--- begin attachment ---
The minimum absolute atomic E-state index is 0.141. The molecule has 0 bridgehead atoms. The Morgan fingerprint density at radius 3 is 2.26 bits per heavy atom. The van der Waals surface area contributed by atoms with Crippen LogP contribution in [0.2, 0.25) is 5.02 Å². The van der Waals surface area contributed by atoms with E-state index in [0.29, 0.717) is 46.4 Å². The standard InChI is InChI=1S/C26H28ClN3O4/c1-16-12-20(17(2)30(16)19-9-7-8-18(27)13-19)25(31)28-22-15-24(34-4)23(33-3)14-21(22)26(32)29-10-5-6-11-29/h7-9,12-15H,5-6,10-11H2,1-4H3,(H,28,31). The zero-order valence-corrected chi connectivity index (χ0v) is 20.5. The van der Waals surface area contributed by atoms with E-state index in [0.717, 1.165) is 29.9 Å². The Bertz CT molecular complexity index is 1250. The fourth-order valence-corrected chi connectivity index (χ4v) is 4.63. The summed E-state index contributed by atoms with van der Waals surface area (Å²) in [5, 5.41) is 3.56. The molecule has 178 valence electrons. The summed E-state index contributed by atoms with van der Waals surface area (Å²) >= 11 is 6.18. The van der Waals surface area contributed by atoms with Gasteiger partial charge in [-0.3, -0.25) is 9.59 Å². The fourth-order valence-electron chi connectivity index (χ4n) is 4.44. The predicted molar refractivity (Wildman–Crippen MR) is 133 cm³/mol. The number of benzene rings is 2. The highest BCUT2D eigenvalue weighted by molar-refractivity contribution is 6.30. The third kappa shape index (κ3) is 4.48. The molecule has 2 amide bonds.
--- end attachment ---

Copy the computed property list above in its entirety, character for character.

The minimum absolute atomic E-state index is 0.141. The molecule has 0 bridgehead atoms. The Morgan fingerprint density at radius 3 is 2.26 bits per heavy atom. The van der Waals surface area contributed by atoms with Crippen LogP contribution in [0.2, 0.25) is 5.02 Å². The van der Waals surface area contributed by atoms with E-state index in [0.29, 0.717) is 46.4 Å². The standard InChI is InChI=1S/C26H28ClN3O4/c1-16-12-20(17(2)30(16)19-9-7-8-18(27)13-19)25(31)28-22-15-24(34-4)23(33-3)14-21(22)26(32)29-10-5-6-11-29/h7-9,12-15H,5-6,10-11H2,1-4H3,(H,28,31). The zero-order valence-corrected chi connectivity index (χ0v) is 20.5. The van der Waals surface area contributed by atoms with E-state index in [0.717, 1.165) is 29.9 Å². The Bertz CT molecular complexity index is 1250. The fourth-order valence-corrected chi connectivity index (χ4v) is 4.63. The summed E-state index contributed by atoms with van der Waals surface area (Å²) in [5, 5.41) is 3.56. The molecule has 178 valence electrons. The summed E-state index contributed by atoms with van der Waals surface area (Å²) >= 11 is 6.18. The van der Waals surface area contributed by atoms with Gasteiger partial charge in [-0.3, -0.25) is 9.59 Å². The fourth-order valence-electron chi connectivity index (χ4n) is 4.44. The predicted molar refractivity (Wildman–Crippen MR) is 133 cm³/mol. The number of benzene rings is 2. The highest BCUT2D eigenvalue weighted by molar-refractivity contribution is 6.30. The third kappa shape index (κ3) is 4.48. The molecule has 2 amide bonds.